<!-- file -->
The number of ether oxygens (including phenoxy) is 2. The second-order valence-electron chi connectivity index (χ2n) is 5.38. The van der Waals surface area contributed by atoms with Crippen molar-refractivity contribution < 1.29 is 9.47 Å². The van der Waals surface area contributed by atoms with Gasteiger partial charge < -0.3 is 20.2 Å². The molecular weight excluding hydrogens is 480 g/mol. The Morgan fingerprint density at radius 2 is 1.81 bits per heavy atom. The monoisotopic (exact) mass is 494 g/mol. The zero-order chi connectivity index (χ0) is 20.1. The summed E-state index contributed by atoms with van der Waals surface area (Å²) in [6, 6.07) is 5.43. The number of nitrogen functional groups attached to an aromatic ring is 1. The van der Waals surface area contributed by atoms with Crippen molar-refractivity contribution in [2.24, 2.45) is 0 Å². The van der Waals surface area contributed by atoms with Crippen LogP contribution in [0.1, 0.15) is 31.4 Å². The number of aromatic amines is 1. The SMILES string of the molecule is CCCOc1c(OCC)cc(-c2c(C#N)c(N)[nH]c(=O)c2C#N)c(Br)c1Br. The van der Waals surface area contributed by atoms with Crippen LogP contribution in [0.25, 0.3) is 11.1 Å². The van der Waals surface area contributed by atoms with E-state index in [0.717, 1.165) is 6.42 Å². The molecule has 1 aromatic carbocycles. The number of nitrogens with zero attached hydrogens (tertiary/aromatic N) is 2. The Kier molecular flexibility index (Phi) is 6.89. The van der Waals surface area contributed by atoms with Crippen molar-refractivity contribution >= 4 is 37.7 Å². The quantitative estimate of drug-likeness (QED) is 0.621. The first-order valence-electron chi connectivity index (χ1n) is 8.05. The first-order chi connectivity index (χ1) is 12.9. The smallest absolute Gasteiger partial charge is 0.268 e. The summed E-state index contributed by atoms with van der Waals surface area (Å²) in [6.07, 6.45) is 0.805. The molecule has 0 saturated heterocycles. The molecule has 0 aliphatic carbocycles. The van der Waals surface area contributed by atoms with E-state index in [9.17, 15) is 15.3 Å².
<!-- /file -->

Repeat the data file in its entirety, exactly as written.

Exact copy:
The number of ether oxygens (including phenoxy) is 2. The second-order valence-electron chi connectivity index (χ2n) is 5.38. The van der Waals surface area contributed by atoms with Crippen molar-refractivity contribution < 1.29 is 9.47 Å². The van der Waals surface area contributed by atoms with Gasteiger partial charge < -0.3 is 20.2 Å². The molecular weight excluding hydrogens is 480 g/mol. The Morgan fingerprint density at radius 2 is 1.81 bits per heavy atom. The monoisotopic (exact) mass is 494 g/mol. The zero-order chi connectivity index (χ0) is 20.1. The summed E-state index contributed by atoms with van der Waals surface area (Å²) in [6, 6.07) is 5.43. The number of nitrogen functional groups attached to an aromatic ring is 1. The van der Waals surface area contributed by atoms with Crippen molar-refractivity contribution in [2.24, 2.45) is 0 Å². The van der Waals surface area contributed by atoms with Crippen LogP contribution in [0.1, 0.15) is 31.4 Å². The number of aromatic amines is 1. The SMILES string of the molecule is CCCOc1c(OCC)cc(-c2c(C#N)c(N)[nH]c(=O)c2C#N)c(Br)c1Br. The van der Waals surface area contributed by atoms with Crippen LogP contribution in [0.25, 0.3) is 11.1 Å². The van der Waals surface area contributed by atoms with E-state index in [0.717, 1.165) is 6.42 Å². The molecule has 1 aromatic carbocycles. The number of nitrogens with zero attached hydrogens (tertiary/aromatic N) is 2. The Kier molecular flexibility index (Phi) is 6.89. The van der Waals surface area contributed by atoms with Crippen molar-refractivity contribution >= 4 is 37.7 Å². The quantitative estimate of drug-likeness (QED) is 0.621. The first-order valence-electron chi connectivity index (χ1n) is 8.05. The first-order chi connectivity index (χ1) is 12.9. The smallest absolute Gasteiger partial charge is 0.268 e. The summed E-state index contributed by atoms with van der Waals surface area (Å²) in [6.07, 6.45) is 0.805. The molecule has 0 saturated heterocycles. The molecule has 0 aliphatic carbocycles. The van der Waals surface area contributed by atoms with E-state index in [9.17, 15) is 15.3 Å².